It is well known that certain apes are distinguished by the lively colours or peculiarities as to hair possessed by the males, while it is also notorious that their vastly superior strength of body and length of fang, would render resistance on the part of the female difficult and perilous, even were we to adopt the utterly gratuitous supposition, that at seasons of sexual excitement the female shows any disposition to coyness. Mr. Darwin has no facts to bring forward to prove the exercise of any choice on the part of female apes, but gives in support of his views the following remarkable passage:

Must we attribute to mere purposeless variability in the male all these appendages of hair and skin? It cannot be denied that this is possible; for, with many domesticated quadrupeds, certain characters, apparently not derived through reversion from any wild parent-form, have appeared in, and are confined to, the males, or are more largely developed in them than in the females, for instance, the hump in the male zebu-cattle of India, the tail in fat-tailed rams, the arched outline of the forehead in the males of several breeds of sheep, the mane in the ram of an African breed, and, lastly, the mane, long hairs on the hinder legs, and the dewlap in the male alone of the Berbura goat. — vol. ii. p. 284.

If these are due, as is probable, to simple variability, then, he adds,

• It would appear reasonable to extend the same view to the many analogous characters occurring in animals under a state of nature. Nevertheless I cannot persuade myself that this view is applicable in many cases, as in that of the extraordinary development of hair on the throat and fore-legs of the male Ammotragus, or of the immense beard of the Pithecia (monkey).'—vol. ii. p. 285.

But one naturally asks, Why not? Mr. Darwin gives no reason (if such it may be called) beyond that implied in the gratuitous use of the epithet ' purposeless' in the passage cited, and to wbich we shall return.

In the Rhesus monkey the female appears to be more vividly coloured than the male ; therefore Mr. Darwin infers (grounding

his inference on alleged phenomena in birds) that sexual selection is reversed, and that in this case the male selects. This hypothetical reversion of a hypothetical process to meet an exceptional case will appear to many rash indeed, when they reflect that as to teeth, whiskers, general size, and superciliary ridges this monkey follows the common rule of the male excelling the female' (vol. ii. p. 294).

To turn now to the class on which Mr. Darwin especially relies, we shall find that even Birds supply us with numerous instances which conflict with his hypothesis. Thus, speaking of the battling of male waders, our author tells us:--Two were seen to be thus engaged for half an hour, until one got hold of the head of the other, which would have been killed had not the observer interfered; the female all the time looking on as a quiet spectator' (vol. ii. p. 41). As these battles must take place generally in the absence of spectators, their doubtless frequently fatal termination must limit greatly the power of selection Mr. Darwin attributes to the females. The same limit is certainly imposed in the majority of Gallinaceous birds, the cocks of which fight violently; and there can be little doubt but that, as an almost invariable rule, the victorious birds mate with the comparatively passive bens.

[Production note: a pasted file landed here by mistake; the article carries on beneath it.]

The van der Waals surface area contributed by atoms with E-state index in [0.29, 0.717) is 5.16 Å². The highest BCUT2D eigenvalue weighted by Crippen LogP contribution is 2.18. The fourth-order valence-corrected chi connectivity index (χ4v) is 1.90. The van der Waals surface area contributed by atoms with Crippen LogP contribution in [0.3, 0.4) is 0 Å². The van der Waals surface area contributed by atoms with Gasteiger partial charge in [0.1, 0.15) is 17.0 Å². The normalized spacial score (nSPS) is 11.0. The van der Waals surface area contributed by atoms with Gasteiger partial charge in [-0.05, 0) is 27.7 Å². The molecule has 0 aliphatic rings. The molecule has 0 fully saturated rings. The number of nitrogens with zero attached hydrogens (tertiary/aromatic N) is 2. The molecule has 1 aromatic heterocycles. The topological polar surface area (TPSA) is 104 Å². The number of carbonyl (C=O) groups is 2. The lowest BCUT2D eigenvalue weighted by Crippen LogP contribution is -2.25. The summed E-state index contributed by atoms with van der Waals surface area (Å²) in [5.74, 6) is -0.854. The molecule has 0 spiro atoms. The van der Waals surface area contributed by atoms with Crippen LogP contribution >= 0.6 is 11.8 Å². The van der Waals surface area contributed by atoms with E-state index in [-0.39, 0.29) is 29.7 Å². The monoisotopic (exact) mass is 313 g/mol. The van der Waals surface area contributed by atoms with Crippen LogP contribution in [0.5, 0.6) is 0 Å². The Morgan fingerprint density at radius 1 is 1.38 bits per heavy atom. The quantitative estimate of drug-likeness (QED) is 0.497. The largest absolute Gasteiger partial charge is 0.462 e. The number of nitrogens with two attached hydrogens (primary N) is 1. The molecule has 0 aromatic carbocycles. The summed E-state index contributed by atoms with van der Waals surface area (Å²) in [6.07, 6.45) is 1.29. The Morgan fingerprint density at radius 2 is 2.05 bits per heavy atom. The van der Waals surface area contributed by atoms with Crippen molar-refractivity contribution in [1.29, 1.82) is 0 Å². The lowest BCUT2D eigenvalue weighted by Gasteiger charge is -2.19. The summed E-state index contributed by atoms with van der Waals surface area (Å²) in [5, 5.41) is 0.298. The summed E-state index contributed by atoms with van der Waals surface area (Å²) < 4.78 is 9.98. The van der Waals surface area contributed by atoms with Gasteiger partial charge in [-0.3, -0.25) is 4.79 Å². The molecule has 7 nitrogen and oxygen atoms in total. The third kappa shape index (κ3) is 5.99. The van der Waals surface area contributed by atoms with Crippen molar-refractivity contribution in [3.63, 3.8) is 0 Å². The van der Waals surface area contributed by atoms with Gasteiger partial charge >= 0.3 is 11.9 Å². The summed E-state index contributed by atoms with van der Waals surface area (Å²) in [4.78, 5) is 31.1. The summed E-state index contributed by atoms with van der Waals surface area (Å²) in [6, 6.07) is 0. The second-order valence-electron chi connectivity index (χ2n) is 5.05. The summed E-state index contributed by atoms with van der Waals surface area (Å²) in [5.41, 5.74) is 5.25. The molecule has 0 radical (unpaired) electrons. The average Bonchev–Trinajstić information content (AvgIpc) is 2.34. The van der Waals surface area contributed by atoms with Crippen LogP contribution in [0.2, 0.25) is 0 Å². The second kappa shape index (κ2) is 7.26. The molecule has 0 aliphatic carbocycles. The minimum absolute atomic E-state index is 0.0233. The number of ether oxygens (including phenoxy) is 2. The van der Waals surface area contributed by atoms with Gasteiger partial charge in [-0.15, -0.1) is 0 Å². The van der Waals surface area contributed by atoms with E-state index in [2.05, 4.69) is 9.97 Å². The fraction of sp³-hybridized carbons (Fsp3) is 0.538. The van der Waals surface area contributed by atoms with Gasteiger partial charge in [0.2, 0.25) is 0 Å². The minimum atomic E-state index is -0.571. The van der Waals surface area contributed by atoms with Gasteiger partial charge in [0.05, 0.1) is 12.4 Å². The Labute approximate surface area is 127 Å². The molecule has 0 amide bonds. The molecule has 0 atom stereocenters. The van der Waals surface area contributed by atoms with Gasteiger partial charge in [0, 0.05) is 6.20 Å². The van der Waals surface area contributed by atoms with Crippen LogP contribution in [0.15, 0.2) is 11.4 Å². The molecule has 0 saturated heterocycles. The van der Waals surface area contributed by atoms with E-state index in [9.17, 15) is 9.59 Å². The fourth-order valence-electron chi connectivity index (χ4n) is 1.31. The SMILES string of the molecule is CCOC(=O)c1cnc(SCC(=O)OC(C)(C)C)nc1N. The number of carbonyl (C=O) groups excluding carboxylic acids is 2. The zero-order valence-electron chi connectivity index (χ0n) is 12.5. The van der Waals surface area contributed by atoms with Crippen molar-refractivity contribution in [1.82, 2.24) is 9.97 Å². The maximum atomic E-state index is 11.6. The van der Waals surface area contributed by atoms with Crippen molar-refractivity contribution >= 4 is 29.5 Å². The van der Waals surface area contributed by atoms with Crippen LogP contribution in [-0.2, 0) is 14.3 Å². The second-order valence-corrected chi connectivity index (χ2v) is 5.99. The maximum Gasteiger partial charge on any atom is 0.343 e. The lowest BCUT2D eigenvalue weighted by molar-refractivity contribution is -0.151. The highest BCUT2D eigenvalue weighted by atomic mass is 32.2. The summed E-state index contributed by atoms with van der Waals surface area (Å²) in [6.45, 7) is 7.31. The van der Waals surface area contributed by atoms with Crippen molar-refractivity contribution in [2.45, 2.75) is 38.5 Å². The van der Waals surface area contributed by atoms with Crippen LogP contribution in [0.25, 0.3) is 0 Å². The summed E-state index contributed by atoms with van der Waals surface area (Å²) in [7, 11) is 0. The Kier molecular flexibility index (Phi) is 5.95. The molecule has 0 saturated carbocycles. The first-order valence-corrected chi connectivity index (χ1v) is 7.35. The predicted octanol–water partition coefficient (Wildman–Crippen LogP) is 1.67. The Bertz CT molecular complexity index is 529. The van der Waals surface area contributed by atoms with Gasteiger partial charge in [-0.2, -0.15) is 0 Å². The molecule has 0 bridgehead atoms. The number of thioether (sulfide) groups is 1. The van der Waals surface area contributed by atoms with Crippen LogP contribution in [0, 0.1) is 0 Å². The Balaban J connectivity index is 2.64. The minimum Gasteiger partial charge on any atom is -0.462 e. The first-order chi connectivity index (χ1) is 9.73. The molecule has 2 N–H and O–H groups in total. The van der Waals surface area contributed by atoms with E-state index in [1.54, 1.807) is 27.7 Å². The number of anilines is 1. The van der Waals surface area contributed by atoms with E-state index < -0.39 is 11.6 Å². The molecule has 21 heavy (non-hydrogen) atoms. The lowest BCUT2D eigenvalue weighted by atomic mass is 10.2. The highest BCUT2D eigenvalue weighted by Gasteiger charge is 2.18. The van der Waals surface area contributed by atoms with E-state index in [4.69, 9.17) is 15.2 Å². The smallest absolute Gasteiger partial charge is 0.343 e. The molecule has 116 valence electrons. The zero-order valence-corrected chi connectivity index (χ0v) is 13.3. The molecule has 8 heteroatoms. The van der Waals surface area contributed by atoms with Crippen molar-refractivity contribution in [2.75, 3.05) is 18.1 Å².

Again, how can we explain, on Mr. Darwin's hypothesis, the existence of distinguishing male sexual marks, where it is the male and not the female bird which selects? Yet the wild turkey-cock, a distinguished bird enough, is said by Mr. Darwin (vol. ii. p. 207) to be courted by the females; and he quotes (vol. ii. p. 120) Sir R. Heron as saying, that with peafowl, the first advances are always made by the female. And of the capercailzie he says, "the females flit round the male while he is parading, and solicit his attention.'

But though, of course, the sexual instinct always seeks its gratification, does the female ever select a particular plumage? The strongest instance given by Mr. Darwin is as follows:

Sir R. Heron during many years kept an account of the habits of the peafowl, which he bred in large numbers. He states that the hens have frequently great preference for a particular peacock. They were all so fond of an old pied cock, that one year, when he was confined though still in view, they were constantly assembled close to the trellice-walls of his prison, and would not suffer a japanned peacock to touch them. On his being let out in the autumn, the oldest of the hens instantly courted him, and was successful in her courtship. The next year he was shut up in a stable, and then the hens all courted his rival. This rival was a japanned or black-winged peacock, which to our eyes is a more beautiful bird than the common kind.'-vol. ii. p. 119.

Now